BY BRADLEY NORTHCOTE
Stéphane Grenier retired from the army, but there’s a battle he will continue to fight.
The retired 29-year veteran of the Canadian military, who has served in several countries, most notably including Rwanda and Afghanistan. delivered a message to the Sheridan community Monday night at the Davis campus in Brampton: a clinical approach to mental health is not enough.
While he started out promoting peer support among members of the Canadian military, Grenier says the problem is much broader.
He sees his military service as significant for his own mental health experience.
“For me, it was the beginning of the rest of my life,” he said of his service in Rwanda under another Canadian serviceman, Lt. Gen. Roméo Dallaire, who wrote the best-seller Shake Hands With the Devil about his own experiences in Rwanda and his struggle with Post-Traumatic Stress Disorder (PTSD).
Grenier’s now ex-wife said at the time of his return from Rwanda that he “had a mistress, and her name was Rwanda,” a remark he found painfully true.
For Grenier, it’s not PTSD, but depression that is his greatest struggle. He’s not an outlier. Statistics Canada’s 2013 Canadian Forces Mental Health Survey showed symptoms of depression were the most commonly reported mental health struggle throughout the prior year, although rates for PTSD doubled since 2002 while those for depression remained about the same.
Since returning to Canada, he has put his experience in perspective by investigating the mental health support available to average, non-military Canadians. On a mission to help Canadians from all walks of life fight their own, sometimes silent, inner battles, he started Mental Health Innovations Consulting (MHIC) in 2012.
MHIC seeks to address what Grenier saw as a need to supplement clinical mental health care with strong peer support networks in workplaces and communities.
“I’ve moved on. . .You don’t have to go to war to have a mental health problem.”
You shouldn’t have to go to war to get proper support for mental health struggles, either, he told the crowd of 70 at The Den. He is candid about the gap left by clinical support, which he said can best be filled through peer support from family, co-workers, or others.
“My suicide attempts were not in my doctor’s office,” said Grenier.
He describes, to a hushed crowd, thoughts of intentionally crashing his car, and burning a suicide note after what almost became one attempt. This, he says, highlights how hiding our mental health struggles can add to the problem in a way medical doctors, unaware of unexpressed thoughts, can’t resolve.
“I’m not against doctors,” Grenier stresses. He does take medication, and won’t discourage others from doing so. The point, he said, is clinical help should be a supplement to, not a substitute for, support from peers.
“The highest predictor of who will develop mental health problems is a lack of social support,” said Grenier.
He spent years going to work at a base in Valcartier, Quebec, crying but trying to keep it to himself. He went about his fatherly routine playing catch with his young kids, who he said could tell something was wrong. Later, a co-worker saw Grenier struggling and, though not asked, offered to guide him to help. As Grenier said, he “bumped into peer support.”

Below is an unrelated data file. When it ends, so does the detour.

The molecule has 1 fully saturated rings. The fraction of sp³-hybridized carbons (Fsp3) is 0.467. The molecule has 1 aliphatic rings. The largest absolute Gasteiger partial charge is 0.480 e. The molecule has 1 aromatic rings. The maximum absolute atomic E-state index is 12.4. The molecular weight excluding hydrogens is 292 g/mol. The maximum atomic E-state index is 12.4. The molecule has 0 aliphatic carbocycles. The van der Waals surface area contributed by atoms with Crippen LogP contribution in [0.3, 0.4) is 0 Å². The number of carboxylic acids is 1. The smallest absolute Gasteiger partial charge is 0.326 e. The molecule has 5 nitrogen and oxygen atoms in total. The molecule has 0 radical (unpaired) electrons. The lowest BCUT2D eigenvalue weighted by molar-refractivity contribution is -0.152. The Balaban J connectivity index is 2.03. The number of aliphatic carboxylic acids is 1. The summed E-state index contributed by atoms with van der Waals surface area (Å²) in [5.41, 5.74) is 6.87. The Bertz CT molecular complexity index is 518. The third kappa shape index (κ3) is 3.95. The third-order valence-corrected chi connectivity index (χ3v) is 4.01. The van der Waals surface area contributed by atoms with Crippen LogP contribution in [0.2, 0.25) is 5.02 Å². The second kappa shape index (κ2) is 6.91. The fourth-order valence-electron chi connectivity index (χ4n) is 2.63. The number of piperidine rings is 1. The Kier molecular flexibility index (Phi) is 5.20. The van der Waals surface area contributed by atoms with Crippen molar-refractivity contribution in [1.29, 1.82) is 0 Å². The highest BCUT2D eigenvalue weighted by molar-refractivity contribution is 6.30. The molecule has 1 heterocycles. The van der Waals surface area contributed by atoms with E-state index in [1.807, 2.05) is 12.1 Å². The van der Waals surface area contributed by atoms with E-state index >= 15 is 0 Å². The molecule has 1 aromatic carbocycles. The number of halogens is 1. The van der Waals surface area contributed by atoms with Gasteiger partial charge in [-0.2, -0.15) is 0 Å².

In 2000, six years after starting his mission in Rwanda, Grenier was diagnosed with PTSD and depression.
The peer support rather than the diagnosis, said Grenier, was the turning point. He said peer support along with clinical help through tough times is what matters.
He describes mental health as a continuum. This comes from his own experience, he says, as his suicidal thoughts didn’t appear suddenly.
Since mental illness doesn’t reach a peak crisis point overnight, and since silence can be a barrier to help before that point, he says, the solution can’t be found by waiting for a clinical label. Anyone could fall short of a clinical diagnosis but still be in need of help, facing a mental health struggle as he did for a time after his father died of cancer, he said.
“A mental health problem is not always a diagnosis. . .You have to stop seeing [bad days] through the eyes of the clinical system.”
How many times, Grenier asked the crowd, had they been asked “How are you?” and answered honestly? There were murmurs of agreement when he said we should go beyond saying “fine” and answer tactfully but honestly. The peer support resulting from an honest answer, Grenier says, could make a difference.
There’s one type of non-clinical support that Grenier regards with a healthy skepticism. Corporate awareness campaigns, he says, can be great for companies seeking free advertising, while not going far enough to offer concrete support. His response to Bell Let’s Talk: “We’ve talked enough. . .We can do more.”
This message is meant for Sheridan, too. While Grenier said he likes the concept of a friendship bench at Sheridan, he says he’s unsure if the bench always serves its intended purpose of starting discussions.
“I’m challenging your institution to do something tangible,” he said.
Grenier said he was thankful for tangible support that went into his talk at Sheridan. His appearance was one of six annual talks in the Creative Campus Series, which were “created to celebrate Sheridan’s commitment to creativity and innovation across disciplines.”
This year’s series is sponsored by TD Bank.
Sheridan’s Faculty of Continuing and Professional Studies (FCAPS) will carry out some initiatives of its own. It will continue the Creative Campus Series with a series of workshops held in collaboration with the Centre for Addiction and Mental Health (CAMH) at Studio 89 in Mississauga today. Working with staff from other organizations serving clients with health and social challenges, FCAPS will also be offering courses, from later this month until the end of April, on promoting good mental health in the workplace.